diaphysis

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diaphysis

 [di-af´ĭ-sis] (pl. diaph´yses) (Gr.)
1. the portion of a long bone between the ends or extremities, which is usually articular, and wider than the shaft; it consists of a tube of compact bone, enclosing the medullary cavity. Called also shaft.
2. the portion of a bone formed from a primary center of ossification. See illustration.
Diaphysis. From Dorland's, 2000.

di·aph·y·sis

, pl.

di·aph·y·ses

(dī-af'i-sis, -sēz), [TA]
An elongated rodlike structure, as the part of a long bone between the epiphysial extremities. The shaft of a long bone, as distinguished from the epiphyses, or extremities, and apophyses, or outgrowths.
Synonym(s): shaft [TA]
[G. a growing between]

diaphysis

/di·aph·y·sis/ (di-af´ĭ-sis) pl. diaph´yses   [Gr.]
1. the shaft of a long bone, between the epiphyses.
2. the portion of a long bone formed from a primary center of ossification.

diaphysis

(dī-ăf′ĭ-sĭs)
n. pl. diaphy·ses (-sēz′) Anatomy
The shaft of a long bone.

di′a·phys′i·al (dī′ə-fĭz′ē-əl), di·aph′y·se′al (dī-ăf′ĭ-sē′əl, dī′ə-fĭz′ē-əl) adj.

diaphysis

[dī·af′isis]
Etymology: Gk, dia + phyein, to grow
the shaft of a long bone, consisting of a tube of compact bone enclosing the medullary cavity.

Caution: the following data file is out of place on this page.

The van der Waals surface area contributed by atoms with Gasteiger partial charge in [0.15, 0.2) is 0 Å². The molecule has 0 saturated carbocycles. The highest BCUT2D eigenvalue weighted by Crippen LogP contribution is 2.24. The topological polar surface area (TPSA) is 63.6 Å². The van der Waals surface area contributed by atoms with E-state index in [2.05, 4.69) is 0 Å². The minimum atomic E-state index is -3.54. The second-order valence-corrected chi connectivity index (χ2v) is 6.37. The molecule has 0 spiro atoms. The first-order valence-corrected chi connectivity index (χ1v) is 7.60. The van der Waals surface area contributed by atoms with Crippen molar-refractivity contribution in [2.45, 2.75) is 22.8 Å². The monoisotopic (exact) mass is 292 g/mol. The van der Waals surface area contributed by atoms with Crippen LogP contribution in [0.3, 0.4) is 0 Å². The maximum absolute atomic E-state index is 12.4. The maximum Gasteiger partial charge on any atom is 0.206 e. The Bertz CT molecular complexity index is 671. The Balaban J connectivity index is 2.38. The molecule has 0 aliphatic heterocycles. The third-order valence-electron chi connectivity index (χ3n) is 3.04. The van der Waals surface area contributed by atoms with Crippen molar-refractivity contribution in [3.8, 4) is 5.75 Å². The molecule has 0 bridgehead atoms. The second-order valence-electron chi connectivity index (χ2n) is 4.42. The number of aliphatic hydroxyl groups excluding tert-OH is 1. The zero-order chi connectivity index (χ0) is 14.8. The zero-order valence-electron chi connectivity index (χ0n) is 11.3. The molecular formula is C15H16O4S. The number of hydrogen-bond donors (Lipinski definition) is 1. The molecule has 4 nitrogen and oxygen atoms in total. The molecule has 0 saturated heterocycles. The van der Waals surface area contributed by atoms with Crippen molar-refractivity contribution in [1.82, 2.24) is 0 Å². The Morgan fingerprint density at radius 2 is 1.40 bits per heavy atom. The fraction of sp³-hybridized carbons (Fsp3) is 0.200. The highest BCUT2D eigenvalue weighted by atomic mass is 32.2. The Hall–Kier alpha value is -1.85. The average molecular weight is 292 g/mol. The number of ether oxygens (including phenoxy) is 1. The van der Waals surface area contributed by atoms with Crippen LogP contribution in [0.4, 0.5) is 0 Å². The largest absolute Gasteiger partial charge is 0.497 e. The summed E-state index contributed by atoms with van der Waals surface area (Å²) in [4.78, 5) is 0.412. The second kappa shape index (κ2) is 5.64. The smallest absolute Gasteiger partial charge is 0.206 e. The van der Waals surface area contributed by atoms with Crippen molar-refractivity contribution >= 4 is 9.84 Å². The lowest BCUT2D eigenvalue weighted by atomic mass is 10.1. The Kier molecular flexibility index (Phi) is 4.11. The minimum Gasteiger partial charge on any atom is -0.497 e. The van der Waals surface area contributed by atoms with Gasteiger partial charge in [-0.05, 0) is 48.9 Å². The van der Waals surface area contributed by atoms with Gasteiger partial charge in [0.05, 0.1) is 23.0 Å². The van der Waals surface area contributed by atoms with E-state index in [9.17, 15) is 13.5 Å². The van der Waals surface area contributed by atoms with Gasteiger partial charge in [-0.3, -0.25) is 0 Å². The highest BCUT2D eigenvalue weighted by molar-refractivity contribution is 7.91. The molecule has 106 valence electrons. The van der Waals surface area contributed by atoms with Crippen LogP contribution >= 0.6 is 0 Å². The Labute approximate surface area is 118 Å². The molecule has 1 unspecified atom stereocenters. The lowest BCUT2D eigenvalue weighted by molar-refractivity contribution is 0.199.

shaft

(shaft) [TA]
An elongated rodlike structure, as the part of a long bone between the epiphysial extremities.
Synonym(s): diaphysis [TA] .
[A.S. sceaft]

diaphysis

The shaft of a long bone. Distinguish from EPIPHYSIS, the growth zone at the ends of a long bone.

diaphysis

the shaft of a long bone. Compare EPIPHYSIS.

diaphysis

shaft of a long bone

shaft

(shaft) [TA]
An elongated rodlike structure.
Synonym(s): diaphysis [TA] .
[A.S. sceaft]

diaphysis (diaf´isis),

n the shaft of a long bone.

diaphysis

pl. diaphyses.
1. the portion of a long bone between the ends or extremities, which are usually articular, and wider than the shaft; it consists of a tube of compact bone, enclosing the medullary cavity. Called also shaft.
2. the portion of a bone formed from a primary center of ossification.
References in periodicals archive ?
Radiographically, endosteal and periosteal thickening of the diaphyses of long bones (Figs.
The shape of long bone diaphyses is influenced by bending (shear) and torsional loads (Ruff 1987), and the thickness of diaphyseal cortex in the axial plane forms a structure that is virtually impervious to fracture by a compressive load under normal circumstances (Cowin 1995).
The diaphyses of major long bones usually are affected.
Compression plate fixation of acute fractures of the diaphyses of radius and ulna.
Under histologic examination of PNBF free of tumor, a blue cement line was frequently seen on Hematoxylin and eosin (H&E) stains, separating the cortex from the periosteum in the femoral diaphyses, on both axial and coronal sections of the bone.
1) The diaphyses of the femur, tibia, and humerus are also common sites of primary tumor involvement.